Lesu (Mandua Roti / Finger Millet roti)

Today I am posting a recipe from Uttarkhand. Every day this month I will post a recipe from a different state in India.

The Kumaon and Garhwal regions of Uttar Pradesh are now their own state Uttarkhand. It is a beautiful region of the country located in the Himalayan foothills. Names of cities like Dehradun and Nainital bring visuals of natural scenic beauty and the faces of friends and neighbors from those regions.

A couple of my teachers in school were from this region. In high school we had danced to a very famous traditional Garhwali song 'Bedo pako barmasa'. There is a commercialized version of this song on youtube if you are interested. You can appreciate the beautiful melody of the song from the hills.

The food from Uttarkhand is similar to Uttar Pradesh and Himachal Pradesh. Wheat, Archar (toor), Mandua (Finger millet), Gahat (Kulath/horse gram) etc are commonly used grains and pulses. I have heard of Kulath dal made in Maharastra but have never tried it myself. I had never tried to use mandua either. I decided I had to use one of these (new to me) grains.

Lesu has a very interesting concept. It is not possible to roll mandua flour into a poli as we do with wheat. It may be the lack of gluten in the flour that requires it to be patted into shape. So the people from Kumaon came up with this solution. They made two different dough, one with wheat flour and the other with mandua flour. They stuff the mandua in the wheat and suddenly you have pliable dough that can be rolled into a poli.

This poli is best eaten hot. I got the recipe from here. This website has a lot of other interesting recipes that I would love to try out.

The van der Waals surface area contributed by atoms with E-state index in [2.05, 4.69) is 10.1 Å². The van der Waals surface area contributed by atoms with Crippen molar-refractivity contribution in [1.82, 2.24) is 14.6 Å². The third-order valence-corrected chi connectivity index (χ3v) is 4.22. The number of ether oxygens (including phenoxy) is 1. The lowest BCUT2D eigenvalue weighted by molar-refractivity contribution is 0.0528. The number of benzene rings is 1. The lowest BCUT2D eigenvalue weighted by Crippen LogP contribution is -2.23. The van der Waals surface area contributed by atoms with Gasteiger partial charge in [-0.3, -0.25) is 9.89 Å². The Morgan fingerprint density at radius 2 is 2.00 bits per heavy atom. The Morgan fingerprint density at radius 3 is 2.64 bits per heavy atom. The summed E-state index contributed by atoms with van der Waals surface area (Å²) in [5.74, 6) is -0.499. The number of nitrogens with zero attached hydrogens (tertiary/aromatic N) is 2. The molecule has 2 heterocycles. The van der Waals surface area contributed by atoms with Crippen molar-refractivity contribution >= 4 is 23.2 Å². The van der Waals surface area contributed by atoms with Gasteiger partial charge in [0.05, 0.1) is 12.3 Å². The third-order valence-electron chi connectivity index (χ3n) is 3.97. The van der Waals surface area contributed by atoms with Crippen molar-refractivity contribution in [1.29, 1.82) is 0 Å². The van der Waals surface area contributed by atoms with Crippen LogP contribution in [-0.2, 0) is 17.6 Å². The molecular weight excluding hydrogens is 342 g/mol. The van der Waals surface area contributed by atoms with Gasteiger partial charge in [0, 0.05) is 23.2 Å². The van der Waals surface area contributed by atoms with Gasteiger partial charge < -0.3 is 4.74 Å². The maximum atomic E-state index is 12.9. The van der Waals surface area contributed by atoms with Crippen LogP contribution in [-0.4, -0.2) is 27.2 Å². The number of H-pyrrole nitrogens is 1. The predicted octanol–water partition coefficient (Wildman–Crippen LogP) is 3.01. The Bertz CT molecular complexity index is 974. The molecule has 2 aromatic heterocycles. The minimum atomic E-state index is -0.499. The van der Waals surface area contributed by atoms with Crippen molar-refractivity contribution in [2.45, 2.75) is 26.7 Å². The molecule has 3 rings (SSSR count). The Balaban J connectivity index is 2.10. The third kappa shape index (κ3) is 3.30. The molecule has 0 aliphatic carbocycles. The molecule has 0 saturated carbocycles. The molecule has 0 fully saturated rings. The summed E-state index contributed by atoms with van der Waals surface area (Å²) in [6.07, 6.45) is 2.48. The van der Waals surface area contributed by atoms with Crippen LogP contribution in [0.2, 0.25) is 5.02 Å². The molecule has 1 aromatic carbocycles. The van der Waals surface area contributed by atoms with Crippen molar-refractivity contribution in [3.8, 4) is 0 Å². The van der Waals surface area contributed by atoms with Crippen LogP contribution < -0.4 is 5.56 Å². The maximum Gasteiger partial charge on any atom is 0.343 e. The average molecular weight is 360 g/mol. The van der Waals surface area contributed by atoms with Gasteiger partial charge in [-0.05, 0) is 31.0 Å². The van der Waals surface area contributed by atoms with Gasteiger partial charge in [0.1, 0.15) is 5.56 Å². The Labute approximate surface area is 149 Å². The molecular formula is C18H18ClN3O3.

You will need
2 cups whole wheat flour
1/2 cup mandua (finger millet) flour
1/2 tsp. ajwain seeds
salt to taste

Mandua or Finger Millet is dark colored flour with darker specks.

Using water knead the whole wheat flour into a soft dough. Keep aside. In a separate bowl make dough with the ragi flour using water. Let it rest for 5 minutes.

Heat a griddle pan. Divide both dough into equal number of small portions. Take one portion of the wheat dough and flatten it on the palm of your hand.

Place a portion of the ragi flour in the flattened wheat dough.

Close the wheat dough over the top and form a ball.

Roll it out to a disc of the desired thickness. I like it thin so I rolled it to 1/4 of an inch.

Put a few drops of oil on the pan and place the rolled out poli on it. Put a few drops of oil on the top. Let it brown and then flip it over to cook the other side.

Take it off the heat when it is brown on both sides.

Serve hot.


  1. Wow perfectly rolled..and it looks so pretty..the way you get shades on the roti is amazing..loved this concept.and must try it.

  2. a very healthy one!! love the step wise clicks varada.. very helpful..

  3. Looks so well done Varada...I liked this roti so much..

  4. They came out extremely prefect, beautiful double shades there, healthy roti..

  5. The stuffed ones have come out beautifully, Varada.

  6. That is a great looking roti. Will have to try stuffing ragi and regular wheat roti -- that is such a genius idea.

  7. the mandua roti seems to be the pick of the day. perfectly made.

  8. Very healthy and perfectly made rotis ! Wonderful....

  9. Looks so perfect Varada and a nice one too...

  10. This is quite interesting.. Imagining how this tastes.. I like the way the finger millet color is popping out of the roti. One of our family friends are from Garhwal but they never spoke the language. Will check out the video to see how the language sounds.

  11. I must try this. Looks great and healthy too!

  12. I must try this. Looks great and very healthy too.

  13. love the two tones effect you got by stuffing it

  14. I saw a couple of versions of these and your rotis look really beautiful with that contrasting shades.

  15. u can skip the wheat flour to make it gluten free...

  16. Ur roti's lovely! !!that shape you should reach us how u get to roll it so perfectly !!!


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